It’s been nearly 400 years since Jaques in As You Like It made the observation that all the world’s a stage, but over the next few weeks, high school drama teacher Kate Murray and 16 theatre students will take the Shakespearian saying to heart as they rehearse their original musical, The Secret of the Seven Sisters, in parking lots, hallways and on beaches in order to prepare for their upcoming two-week trip to Festival Fringe in Edinburgh, Scotland, where they will stage four performances of the show.
And this Sunday they will take the real stage at the high school Performing Arts Center to offer the Vineyard community a preview performance of the show which has been in the works since last May. That is when the theatre program first received a nomination to be one of just 43 American high school groups attending the prestigious drama festival. After being nominated by Emerson College theatre professor Robert Colby, who based his selection on the group’s performance at the annual Massachusetts High School Drama Guild Festival, Ms. Murray and the students created a portfolio of their recent works — featuring original productions Boxes, Between the Lines and Letters — which proved strong enough to land them the spot at Fringe.
“I can’t believe it — a whole year . . . over a year — and it’s finally here,” said Tessa Permar during a music rehearsal Tuesday afternoon. Ms. Permar plays heroine Maia, a young girl on a “journey to find her rightful place in the galaxy,” in the words of castmate Bryan MacKenty. Along the way, she meets characters both helpful (such as guide Kavi, played by rising senior Grant Meacham), and hindering (Quetalcoatl, played by rising sophomore Taylor McNeely) before finally reuniting with her six sisters. To say more about the sisters would, of course, ruin the secret implied by the musical’s title.
The journey from the humble initial playwriting session in June 2009 (“We ate a cake and brainstormed,” recalled actor Charlie Picor) to last Saturday’s four-hour-long tech rehearsal rivals that of Maia herself. The script, written by Ms. Murray with input from workshops with the troupe, has changed and cast members have come and gone, lost to the worlds of college orientations and full-time jobs. Mr. MacKenty, for example, took over the dual roles of Orion and ancient god Poseidon (in addition to minor chorus roles) just two months ago, and has since thrown himself into a rehearsal schedule even more demanding than that required of those who have been on board since the beginning, often spending over six hours a day at the performing arts center.
“He’s been a seriously wonderful addition,” said Ms. Murray.
Mr. MacKenty had no trouble finding a place among the established cast, noting that “a lot of us have known each other since kindergarten.” Mr. Meacham, who, along with Ms. Permar is a choreographer for the production, added that the drama department is “the closest in this whole place” (while the cast members are all part of the high school theatre program, the actual Seven Sisters musical is sponsored by local theatre fund-raising group BravEncore). Inside jokes fly back and forth between cast members backstage during rehearsals. “Where is my supersuit?” cries Mr. Meacham, referencing Pixar’s The Incredibles as he and backstage guru, rising senior Mike Patnaude, laugh about the shiny gold one-piece costume Kavi wears throughout the play. Spontaneous dance breakouts are common.
The actual staged dance numbers accompany music composed by Ms. Murray and drama alum Jake Estabrook (high school class of 2007), who also arranged the songs and works as a vocal coach. The Murray-Estabrook partnership dates back to Ms. Murray’s first year of teaching at the high school seven years ago, when Mr. Estabrook was a student in her class.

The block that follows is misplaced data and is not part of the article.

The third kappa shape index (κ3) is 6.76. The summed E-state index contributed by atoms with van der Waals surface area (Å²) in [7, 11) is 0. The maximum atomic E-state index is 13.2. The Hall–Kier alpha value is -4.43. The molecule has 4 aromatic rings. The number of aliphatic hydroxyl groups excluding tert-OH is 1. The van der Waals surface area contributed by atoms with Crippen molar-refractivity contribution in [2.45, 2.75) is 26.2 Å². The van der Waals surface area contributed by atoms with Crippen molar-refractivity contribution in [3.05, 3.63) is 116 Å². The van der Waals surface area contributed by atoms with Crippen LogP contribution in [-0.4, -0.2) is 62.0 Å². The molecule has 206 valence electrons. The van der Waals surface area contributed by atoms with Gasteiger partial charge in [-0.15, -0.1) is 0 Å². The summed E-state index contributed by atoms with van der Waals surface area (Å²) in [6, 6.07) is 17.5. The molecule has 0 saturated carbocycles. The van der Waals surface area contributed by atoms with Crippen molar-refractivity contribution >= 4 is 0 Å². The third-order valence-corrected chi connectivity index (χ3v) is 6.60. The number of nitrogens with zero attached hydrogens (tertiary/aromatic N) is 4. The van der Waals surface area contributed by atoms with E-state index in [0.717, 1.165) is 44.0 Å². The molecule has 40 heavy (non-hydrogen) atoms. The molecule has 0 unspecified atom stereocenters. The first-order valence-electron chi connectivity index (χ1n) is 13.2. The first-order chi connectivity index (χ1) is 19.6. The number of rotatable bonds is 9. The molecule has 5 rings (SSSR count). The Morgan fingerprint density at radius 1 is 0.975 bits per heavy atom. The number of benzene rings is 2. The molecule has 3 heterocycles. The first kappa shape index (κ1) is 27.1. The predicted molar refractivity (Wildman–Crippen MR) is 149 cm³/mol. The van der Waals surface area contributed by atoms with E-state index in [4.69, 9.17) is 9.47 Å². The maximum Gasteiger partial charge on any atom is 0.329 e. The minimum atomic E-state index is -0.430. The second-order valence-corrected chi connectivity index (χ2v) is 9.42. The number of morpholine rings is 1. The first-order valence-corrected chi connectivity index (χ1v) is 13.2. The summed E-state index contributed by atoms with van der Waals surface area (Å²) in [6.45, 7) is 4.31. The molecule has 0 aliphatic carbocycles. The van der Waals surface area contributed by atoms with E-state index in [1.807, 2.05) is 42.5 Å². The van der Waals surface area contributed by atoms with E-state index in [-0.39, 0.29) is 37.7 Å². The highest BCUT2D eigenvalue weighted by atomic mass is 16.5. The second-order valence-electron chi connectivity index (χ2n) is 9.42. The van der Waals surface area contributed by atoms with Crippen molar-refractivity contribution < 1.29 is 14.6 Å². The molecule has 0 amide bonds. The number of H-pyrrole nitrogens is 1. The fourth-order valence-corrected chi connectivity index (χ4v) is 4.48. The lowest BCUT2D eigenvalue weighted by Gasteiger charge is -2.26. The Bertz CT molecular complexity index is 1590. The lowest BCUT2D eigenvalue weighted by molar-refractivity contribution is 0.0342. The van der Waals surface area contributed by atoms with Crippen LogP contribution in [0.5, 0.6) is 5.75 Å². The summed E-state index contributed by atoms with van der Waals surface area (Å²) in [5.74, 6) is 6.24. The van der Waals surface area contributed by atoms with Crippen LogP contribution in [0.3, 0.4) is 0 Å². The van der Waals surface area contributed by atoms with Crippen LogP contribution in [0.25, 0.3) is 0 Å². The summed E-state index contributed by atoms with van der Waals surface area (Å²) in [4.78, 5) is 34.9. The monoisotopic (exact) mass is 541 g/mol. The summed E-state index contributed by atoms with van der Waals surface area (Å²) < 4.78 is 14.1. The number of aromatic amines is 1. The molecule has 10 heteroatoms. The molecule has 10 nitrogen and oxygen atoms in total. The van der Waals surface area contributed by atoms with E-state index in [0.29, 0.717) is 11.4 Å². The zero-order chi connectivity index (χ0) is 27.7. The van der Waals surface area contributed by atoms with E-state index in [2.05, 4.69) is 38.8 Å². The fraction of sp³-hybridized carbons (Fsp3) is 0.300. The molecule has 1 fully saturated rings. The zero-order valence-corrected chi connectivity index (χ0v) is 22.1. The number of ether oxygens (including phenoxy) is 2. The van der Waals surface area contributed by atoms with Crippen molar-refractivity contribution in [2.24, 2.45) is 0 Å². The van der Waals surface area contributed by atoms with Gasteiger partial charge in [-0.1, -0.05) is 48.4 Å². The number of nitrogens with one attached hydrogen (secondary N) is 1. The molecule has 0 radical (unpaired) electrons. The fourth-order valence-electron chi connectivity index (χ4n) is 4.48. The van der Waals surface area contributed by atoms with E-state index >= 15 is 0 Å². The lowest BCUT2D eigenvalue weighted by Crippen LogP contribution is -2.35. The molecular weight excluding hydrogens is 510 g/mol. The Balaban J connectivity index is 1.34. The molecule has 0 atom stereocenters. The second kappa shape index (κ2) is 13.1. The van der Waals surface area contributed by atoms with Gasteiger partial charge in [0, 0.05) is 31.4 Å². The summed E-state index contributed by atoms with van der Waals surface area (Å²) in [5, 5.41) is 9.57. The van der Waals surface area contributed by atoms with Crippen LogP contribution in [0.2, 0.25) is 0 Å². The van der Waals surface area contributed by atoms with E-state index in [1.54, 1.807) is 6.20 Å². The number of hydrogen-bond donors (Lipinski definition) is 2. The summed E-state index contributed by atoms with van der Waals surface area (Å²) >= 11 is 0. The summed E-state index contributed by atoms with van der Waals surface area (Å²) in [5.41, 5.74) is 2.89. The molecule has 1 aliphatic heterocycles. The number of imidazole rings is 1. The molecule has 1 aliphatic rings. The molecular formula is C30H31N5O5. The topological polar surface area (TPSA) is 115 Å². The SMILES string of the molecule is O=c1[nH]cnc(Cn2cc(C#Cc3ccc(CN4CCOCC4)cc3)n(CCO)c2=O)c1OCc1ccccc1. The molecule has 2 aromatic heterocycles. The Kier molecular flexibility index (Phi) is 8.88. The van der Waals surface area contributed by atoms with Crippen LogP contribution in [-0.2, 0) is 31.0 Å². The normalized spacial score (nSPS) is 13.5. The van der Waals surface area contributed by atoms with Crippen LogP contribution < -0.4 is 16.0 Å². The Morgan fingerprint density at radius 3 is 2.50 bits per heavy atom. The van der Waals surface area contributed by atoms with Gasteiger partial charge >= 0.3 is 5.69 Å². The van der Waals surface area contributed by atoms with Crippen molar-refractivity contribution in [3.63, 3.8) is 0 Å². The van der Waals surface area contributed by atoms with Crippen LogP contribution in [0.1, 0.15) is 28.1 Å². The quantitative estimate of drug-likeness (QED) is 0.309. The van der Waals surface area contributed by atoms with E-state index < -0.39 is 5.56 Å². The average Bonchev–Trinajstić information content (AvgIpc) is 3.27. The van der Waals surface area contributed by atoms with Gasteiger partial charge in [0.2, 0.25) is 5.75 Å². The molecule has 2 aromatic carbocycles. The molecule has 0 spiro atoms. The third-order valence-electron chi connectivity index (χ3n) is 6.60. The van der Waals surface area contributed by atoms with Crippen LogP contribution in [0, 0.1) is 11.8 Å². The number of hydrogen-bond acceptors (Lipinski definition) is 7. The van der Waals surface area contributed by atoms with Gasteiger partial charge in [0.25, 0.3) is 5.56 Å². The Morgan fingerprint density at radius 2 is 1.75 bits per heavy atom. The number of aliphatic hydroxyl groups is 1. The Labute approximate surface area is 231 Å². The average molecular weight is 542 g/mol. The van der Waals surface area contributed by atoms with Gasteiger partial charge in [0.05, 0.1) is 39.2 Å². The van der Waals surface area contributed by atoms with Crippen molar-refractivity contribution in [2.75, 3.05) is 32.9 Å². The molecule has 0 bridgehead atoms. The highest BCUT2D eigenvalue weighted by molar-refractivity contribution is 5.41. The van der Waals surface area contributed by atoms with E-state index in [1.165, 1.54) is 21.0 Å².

“It’s a really great team,” she said. “To work with him [now] as a professional and teacher has been such a joy.”
Also integral to the Seven Sisters team is the group of parents who have provided a backbone of support for the past year. They were largely responsible for spearheading fund-raising campaigns to cover the $6,000-per-actor travel costs, in addition to the $5,000 needed for costumes and props. While the production is still just shy of its ambitious goal — raffle tickets for an October Patriots-Vikings matchup are still being sold by the cast — Ms. Murray is nonetheless “blown away by the amount of work that a small group can do.”
Proceeds from Sunday’s matinee performance will further benefit the Scotland travel fund. Audience members can expect to get a sense for the technical difficulty of staging the performance, which is still having its rough edges smoothed and its smooth edges honed ever finer — a process that will not stop upon arrival in the United Kingdom. The actors will not see the space where they will perform until the day before curtain, although they do know that, at 20 feet wide and just 13 and a half feet deep, it is less than half the size of the cavernous performing arts center stage. Adding to the complications, Mr. Patnaude, who has the already daunting task of operating both the light and sound boards while serving as stage manager, must run his technical checks in just an hour and a half. Such limitations are the main impetus for Ms. Murray to stage upcoming rehearsals anywhere and everywhere possible.
“That’s the nature of the game,” she said, excited by the opportunity to expose the students to the real-life whims of theatre. “Live performance is not predictable.”
It seems a sure bet, though, that The Secret of the Seven Sisters will be a smash hit both on-Island and across the pond.
A one-time-only preview performance of the original musical The Secret of the Seven Sisters will be held Sunday, August 1 at 4 p.m. at the regional high school Performing Arts Center. Tickets are $10 for general admission and $7 for students and seniors.